Wednesday, June 22, 2016
Ferlinghetti on Ginsberg & Blake et al
A brief respite from the ballads today (but more song!) - and more anon! - one recent
You Tube-posted-video that we missed (from a few weeks back, from April of this year) - spry nonagenarian Lawrence Ferlinghetti attempting William Blake's joyous "The Nurse's Song" ("and all the hills echo-ed"), and, recollecting fondly the genius of his dear friend Allen.
This short film by Mauro Aprile Zanetti - "Fernanda Pivano - Complice La Notte" begins with discussion and appreciation of Allen's great Italian translator, Fernanda Pivano, before moving in to more general discussion of the Beats and of Allen and, in particular, Allen's rendition of Blake's lyric. (Lawrence goes searching for the text, writes it out (for the interviewer's benefit), and then follows with his own croaky spirited rendition).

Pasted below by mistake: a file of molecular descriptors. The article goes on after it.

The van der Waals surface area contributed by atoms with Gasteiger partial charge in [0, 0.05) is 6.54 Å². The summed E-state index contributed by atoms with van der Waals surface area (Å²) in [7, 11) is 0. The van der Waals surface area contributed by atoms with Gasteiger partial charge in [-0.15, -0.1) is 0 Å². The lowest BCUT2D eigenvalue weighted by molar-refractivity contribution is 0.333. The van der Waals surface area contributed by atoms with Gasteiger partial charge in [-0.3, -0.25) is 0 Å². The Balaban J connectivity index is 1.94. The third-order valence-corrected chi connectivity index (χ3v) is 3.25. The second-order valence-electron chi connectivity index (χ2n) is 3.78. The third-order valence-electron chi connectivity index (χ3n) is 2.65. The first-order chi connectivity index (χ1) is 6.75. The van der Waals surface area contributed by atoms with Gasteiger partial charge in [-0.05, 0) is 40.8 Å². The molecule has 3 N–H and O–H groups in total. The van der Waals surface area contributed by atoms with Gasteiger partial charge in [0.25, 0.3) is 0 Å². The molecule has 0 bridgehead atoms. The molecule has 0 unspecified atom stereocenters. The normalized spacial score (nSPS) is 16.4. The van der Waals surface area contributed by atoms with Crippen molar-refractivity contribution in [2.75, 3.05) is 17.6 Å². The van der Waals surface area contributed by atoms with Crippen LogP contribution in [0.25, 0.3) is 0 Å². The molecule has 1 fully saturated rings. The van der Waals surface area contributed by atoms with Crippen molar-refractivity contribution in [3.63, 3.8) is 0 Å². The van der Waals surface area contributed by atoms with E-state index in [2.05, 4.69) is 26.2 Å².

[Fernanda Pivano (1917-2009)]
Interviewer: The Club Tenco [in Lecco] is going to have a night on May 13 dedicated to Fernanda Pivano, and here we are to ask you. She was, and she's considered as the muse by the Italian musicians, singer-songwriters that know about the Beat Generation, because she translated (them). So can you tell me how..when did you meet Fernanda? when was it?